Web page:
It's a crime that has increased 5,000 percent over the past year: Wire fraud surrounding down payments for home buyers.
When you buy a home, you have to send a down payment, and while some people accept cashier's checks, the main way of payment in today's world is through wire transfers, and unfortunately criminals have realized that.
The scam happens when hackers get into email accounts of realtors or loan officers where they monitor the account for days or weeks, looking for the right time to send their own email from that account to the home buyer. When they do, they send legitimate looking documents telling the home buyer to wire their closing costs to secure their home.
"It could be $3,000, it could be $30,000, $300,000," Sher Powers, president of Greater Nashville Realtors, explained. "To that person, it could be the difference between being able to close or not."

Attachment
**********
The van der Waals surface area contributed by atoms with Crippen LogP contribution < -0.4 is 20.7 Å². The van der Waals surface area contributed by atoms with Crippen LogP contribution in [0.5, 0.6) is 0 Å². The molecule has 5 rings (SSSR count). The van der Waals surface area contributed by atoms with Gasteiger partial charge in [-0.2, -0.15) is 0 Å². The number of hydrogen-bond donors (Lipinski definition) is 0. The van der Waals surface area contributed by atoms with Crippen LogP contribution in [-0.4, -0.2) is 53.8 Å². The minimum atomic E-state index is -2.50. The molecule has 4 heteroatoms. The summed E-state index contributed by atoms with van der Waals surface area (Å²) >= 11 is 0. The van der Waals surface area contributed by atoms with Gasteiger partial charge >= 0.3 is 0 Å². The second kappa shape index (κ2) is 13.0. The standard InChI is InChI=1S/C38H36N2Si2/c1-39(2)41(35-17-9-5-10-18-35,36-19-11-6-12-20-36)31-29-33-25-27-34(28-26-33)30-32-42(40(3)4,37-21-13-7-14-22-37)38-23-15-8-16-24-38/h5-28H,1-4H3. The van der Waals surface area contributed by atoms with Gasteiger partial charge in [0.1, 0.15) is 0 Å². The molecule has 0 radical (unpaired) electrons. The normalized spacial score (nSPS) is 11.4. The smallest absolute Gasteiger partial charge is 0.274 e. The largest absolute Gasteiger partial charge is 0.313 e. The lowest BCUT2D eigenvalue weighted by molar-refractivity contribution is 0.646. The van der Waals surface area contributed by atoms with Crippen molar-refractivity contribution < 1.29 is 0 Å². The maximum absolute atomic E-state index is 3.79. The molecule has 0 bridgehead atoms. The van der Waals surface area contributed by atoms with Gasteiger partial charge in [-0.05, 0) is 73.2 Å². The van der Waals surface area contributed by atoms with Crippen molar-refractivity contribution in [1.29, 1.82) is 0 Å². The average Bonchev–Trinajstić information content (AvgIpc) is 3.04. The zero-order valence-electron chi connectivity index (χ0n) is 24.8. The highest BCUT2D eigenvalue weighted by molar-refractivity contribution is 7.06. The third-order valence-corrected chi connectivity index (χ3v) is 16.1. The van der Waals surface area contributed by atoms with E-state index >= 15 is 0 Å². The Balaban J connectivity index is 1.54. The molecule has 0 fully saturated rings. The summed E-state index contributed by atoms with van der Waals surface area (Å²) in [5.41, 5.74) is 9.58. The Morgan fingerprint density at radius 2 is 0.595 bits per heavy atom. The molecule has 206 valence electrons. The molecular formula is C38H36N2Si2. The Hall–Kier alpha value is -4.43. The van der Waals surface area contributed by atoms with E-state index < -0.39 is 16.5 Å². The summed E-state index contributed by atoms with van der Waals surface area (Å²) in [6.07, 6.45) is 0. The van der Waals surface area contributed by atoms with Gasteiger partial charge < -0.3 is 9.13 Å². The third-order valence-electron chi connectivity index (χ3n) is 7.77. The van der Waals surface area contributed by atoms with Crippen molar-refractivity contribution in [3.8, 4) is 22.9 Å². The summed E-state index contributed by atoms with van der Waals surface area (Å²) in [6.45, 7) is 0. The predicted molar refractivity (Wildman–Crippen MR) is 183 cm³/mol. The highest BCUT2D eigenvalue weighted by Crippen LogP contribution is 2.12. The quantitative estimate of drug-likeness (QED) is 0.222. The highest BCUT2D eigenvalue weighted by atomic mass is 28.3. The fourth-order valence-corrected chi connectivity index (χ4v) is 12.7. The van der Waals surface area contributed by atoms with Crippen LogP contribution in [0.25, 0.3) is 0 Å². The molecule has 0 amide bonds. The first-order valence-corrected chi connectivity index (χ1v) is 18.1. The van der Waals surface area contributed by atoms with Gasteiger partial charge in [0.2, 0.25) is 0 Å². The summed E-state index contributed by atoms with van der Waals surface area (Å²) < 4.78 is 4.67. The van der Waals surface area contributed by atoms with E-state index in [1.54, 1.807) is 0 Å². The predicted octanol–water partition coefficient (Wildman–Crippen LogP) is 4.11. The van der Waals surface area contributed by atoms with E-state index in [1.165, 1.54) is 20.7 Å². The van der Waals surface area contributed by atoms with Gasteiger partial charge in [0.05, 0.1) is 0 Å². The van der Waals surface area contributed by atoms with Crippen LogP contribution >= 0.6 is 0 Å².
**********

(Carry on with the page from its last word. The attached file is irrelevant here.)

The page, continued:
For many, there is no way to tell that you're being scammed unless you double-check with the mortgage company or the person leading the transaction before sending the wire transfer.
"When it comes to your money, every time, I would double-check and really protect yourself as a buyer," Powers said.
The scam is quickly becoming one of the biggest in the United States. According to FBI data obtained by The Washington Post, about $19 million in wire transfer frauds were stolen or almost stolen from home buyers in 2016. That number jumped to $969 million in 2017. That's more than 50 times as much money stolen.
While some of the cash can be recovered, a lot of it is sent out of the country, making the funds largely untraceable.
That's why Powers is warning her clients, as well as working to educate her fellow realtors about the dangers.
“Always, always, you’re going to want to check and make sure that whenever someone sends you a wire notice, even if it looks legitimate, call your attorney, call the lender, and confirm that it is actually them and that it is the correct routing number.”